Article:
The amount of charge of a free, observable particle is always the elementary charge or an integral multiple thereof. Instead of using the elementary charge and specifying the energy in joules , the change in kinetic energy resulting from an electrical acceleration can be specified directly in the unit eV. The formula applies to singly charged particles - such as electrons, protons and singly charged ions ; for -fold charged particles applies accordingly . For example, the kinetic energy of a proton changes by 100 eV when it flies through a potential difference of 100 V, the energy of a doubly charged helium nucleus changes by 200 eV.
The kinetic energy of a positively charged particle decreases by the amount indicated to when the traversed voltage is polarized such that the electric potential on the path of the particle from taking (colloquially called "while the particles from plus to minus move"); in the opposite case it decreases. For negatively charged particles the same applies with the opposite sign (see e.g. opposing field method for photoelectric effects ).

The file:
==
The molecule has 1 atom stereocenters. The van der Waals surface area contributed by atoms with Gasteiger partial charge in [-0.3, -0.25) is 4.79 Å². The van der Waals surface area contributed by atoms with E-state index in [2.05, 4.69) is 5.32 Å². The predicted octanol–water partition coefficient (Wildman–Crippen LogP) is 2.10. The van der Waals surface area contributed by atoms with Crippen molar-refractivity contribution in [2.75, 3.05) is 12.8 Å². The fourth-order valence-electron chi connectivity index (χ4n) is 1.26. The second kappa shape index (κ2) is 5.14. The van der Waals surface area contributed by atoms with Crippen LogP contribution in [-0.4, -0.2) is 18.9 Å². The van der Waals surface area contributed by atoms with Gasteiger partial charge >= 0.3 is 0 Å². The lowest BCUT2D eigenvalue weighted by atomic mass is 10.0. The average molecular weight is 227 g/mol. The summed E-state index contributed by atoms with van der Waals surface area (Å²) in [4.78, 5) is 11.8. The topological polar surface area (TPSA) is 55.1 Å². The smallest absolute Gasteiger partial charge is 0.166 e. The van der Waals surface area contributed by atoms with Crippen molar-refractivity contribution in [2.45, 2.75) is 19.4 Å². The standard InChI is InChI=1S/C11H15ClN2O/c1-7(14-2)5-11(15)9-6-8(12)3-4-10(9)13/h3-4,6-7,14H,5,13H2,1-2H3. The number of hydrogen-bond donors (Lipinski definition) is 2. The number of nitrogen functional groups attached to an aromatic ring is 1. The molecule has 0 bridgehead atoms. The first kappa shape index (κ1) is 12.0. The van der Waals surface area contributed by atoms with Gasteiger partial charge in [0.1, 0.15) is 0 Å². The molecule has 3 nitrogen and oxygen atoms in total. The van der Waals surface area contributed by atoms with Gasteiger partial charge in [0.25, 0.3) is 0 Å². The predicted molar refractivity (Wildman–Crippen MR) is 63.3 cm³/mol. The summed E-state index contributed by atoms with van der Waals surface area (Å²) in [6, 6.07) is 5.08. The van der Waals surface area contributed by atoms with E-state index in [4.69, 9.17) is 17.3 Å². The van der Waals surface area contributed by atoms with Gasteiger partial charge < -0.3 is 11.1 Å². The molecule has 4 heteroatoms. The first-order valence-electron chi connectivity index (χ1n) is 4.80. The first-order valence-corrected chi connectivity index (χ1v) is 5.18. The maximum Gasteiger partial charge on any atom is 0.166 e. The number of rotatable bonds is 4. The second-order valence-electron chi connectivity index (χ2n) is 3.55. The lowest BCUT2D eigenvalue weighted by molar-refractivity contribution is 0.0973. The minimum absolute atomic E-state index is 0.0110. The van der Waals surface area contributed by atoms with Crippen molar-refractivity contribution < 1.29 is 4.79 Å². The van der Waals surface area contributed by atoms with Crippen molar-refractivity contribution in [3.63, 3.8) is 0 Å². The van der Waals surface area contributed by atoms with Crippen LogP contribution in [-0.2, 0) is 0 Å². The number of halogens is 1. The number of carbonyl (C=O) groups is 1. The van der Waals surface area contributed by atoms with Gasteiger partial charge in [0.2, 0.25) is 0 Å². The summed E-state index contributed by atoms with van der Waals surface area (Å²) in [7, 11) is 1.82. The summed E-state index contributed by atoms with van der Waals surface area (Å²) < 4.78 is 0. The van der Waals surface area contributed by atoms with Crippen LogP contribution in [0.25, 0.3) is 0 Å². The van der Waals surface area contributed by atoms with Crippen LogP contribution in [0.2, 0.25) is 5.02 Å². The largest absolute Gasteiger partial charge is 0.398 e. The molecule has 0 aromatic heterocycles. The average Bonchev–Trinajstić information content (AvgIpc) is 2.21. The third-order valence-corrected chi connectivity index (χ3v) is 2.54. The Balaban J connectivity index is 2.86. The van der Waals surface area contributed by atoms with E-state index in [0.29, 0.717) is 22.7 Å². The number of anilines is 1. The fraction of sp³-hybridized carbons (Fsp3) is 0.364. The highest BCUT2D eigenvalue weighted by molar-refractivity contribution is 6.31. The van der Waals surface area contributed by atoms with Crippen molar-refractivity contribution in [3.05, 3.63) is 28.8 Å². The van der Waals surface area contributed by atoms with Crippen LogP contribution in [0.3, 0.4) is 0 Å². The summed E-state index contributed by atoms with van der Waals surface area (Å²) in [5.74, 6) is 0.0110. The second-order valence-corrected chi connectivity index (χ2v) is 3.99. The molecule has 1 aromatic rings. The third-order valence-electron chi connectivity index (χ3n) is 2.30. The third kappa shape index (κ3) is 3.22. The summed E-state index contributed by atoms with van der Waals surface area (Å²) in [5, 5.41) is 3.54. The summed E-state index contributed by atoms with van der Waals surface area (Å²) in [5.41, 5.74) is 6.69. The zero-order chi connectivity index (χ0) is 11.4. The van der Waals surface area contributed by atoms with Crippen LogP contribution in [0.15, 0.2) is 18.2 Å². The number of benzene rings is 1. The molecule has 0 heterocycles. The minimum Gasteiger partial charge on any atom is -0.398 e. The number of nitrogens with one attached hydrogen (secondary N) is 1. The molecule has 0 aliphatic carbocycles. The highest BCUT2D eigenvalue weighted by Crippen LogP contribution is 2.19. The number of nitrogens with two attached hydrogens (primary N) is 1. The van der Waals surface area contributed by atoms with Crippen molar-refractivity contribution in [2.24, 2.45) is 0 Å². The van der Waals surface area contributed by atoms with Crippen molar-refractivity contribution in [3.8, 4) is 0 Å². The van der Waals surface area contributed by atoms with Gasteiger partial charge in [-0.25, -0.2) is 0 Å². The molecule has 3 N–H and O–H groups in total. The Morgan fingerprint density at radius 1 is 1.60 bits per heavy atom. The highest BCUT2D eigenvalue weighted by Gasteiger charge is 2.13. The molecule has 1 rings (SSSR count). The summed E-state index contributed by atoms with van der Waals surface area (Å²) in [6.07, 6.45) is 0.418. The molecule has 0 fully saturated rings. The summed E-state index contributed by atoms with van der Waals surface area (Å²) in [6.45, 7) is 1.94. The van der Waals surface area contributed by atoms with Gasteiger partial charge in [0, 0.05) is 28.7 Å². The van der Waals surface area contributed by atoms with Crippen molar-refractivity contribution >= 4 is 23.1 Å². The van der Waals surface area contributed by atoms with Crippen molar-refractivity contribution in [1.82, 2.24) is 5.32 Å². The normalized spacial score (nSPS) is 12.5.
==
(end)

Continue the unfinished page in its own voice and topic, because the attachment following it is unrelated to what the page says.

The use of the unit electron volt is not restricted to acceleration work on charged particles in an electric field. Since it is of an order of magnitude that is favorable for atomic and nuclear physics, it is often used for completely different energies on a microscopic scale, for example for binding energies in the atomic shell or in the atomic nucleus or for the energy of individual photons .
As a unit for mass in particle physics
- for the energy
- for the crowd and
- stands for the speed of light .
So the corresponding unit of mass is . The conversion in kilograms is:
For example, the mass of an electron is 9.11 · 10 −31 kg = 511 keV / c².
A system of “natural” units is often used in particle physics . It is set. Thus the mass of a particle has the same unit as its kinetic energy. Both are then usually given in electron volts.
Common decimal multiples of the electron volt are:
- meV (milli-electron volts; 10 −3 eV). Example: a free particle has a thermal energy of about 25 meV at room temperature
- keV (kiloelectron volt; 10 3 eV). For example, a photon of X-rays has about 1-250 keV
- MeV (megaelectron volt; 10 6 eV). Example: the rest energy of an electron is about 0.511 MeV
- GeV (gigaelectron volt; 10 9 eV). Example: the rest energy of a proton is about 0.94 GeV